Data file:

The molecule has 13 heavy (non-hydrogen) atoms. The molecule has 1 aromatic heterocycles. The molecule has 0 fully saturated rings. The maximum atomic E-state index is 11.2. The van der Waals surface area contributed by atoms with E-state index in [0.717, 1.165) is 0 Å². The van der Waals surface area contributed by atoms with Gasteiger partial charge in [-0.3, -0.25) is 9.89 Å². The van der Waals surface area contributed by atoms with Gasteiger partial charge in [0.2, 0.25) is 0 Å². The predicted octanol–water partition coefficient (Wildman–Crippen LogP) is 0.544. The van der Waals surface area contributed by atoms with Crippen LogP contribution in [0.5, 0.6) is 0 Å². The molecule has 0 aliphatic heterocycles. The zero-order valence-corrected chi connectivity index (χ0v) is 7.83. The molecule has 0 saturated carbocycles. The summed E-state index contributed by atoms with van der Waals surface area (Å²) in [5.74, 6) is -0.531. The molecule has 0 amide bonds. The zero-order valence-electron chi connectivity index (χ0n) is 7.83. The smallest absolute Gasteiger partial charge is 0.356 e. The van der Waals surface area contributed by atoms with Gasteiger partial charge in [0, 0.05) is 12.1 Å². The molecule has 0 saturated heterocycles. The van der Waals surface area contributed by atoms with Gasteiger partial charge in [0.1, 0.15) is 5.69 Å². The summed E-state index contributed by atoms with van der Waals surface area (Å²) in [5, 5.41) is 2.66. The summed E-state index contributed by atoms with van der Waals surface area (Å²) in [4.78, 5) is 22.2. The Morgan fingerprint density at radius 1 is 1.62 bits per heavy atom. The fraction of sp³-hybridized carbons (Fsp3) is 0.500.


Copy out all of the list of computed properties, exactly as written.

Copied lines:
The molecule has 13 heavy (non-hydrogen) atoms. The molecule has 1 aromatic heterocycles. The molecule has 0 fully saturated rings. The maximum atomic E-state index is 11.2. The van der Waals surface area contributed by atoms with E-state index in [0.717, 1.165) is 0 Å². The van der Waals surface area contributed by atoms with Gasteiger partial charge in [-0.3, -0.25) is 9.89 Å². The van der Waals surface area contributed by atoms with Gasteiger partial charge in [0.2, 0.25) is 0 Å². The predicted octanol–water partition coefficient (Wildman–Crippen LogP) is 0.544. The van der Waals surface area contributed by atoms with Crippen LogP contribution in [0.5, 0.6) is 0 Å². The molecule has 0 aliphatic heterocycles. The zero-order valence-corrected chi connectivity index (χ0v) is 7.83. The molecule has 0 saturated carbocycles. The summed E-state index contributed by atoms with van der Waals surface area (Å²) in [5.74, 6) is -0.531. The molecule has 0 amide bonds. The zero-order valence-electron chi connectivity index (χ0n) is 7.83. The smallest absolute Gasteiger partial charge is 0.356 e. The van der Waals surface area contributed by atoms with Gasteiger partial charge in [0, 0.05) is 12.1 Å². The molecule has 0 saturated heterocycles. The van der Waals surface area contributed by atoms with Gasteiger partial charge in [0.1, 0.15) is 5.69 Å². The summed E-state index contributed by atoms with van der Waals surface area (Å²) in [5, 5.41) is 2.66. The summed E-state index contributed by atoms with van der Waals surface area (Å²) in [4.78, 5) is 22.2. The Morgan fingerprint density at radius 1 is 1.62 bits per heavy atom. The fraction of sp³-hybridized carbons (Fsp3) is 0.500.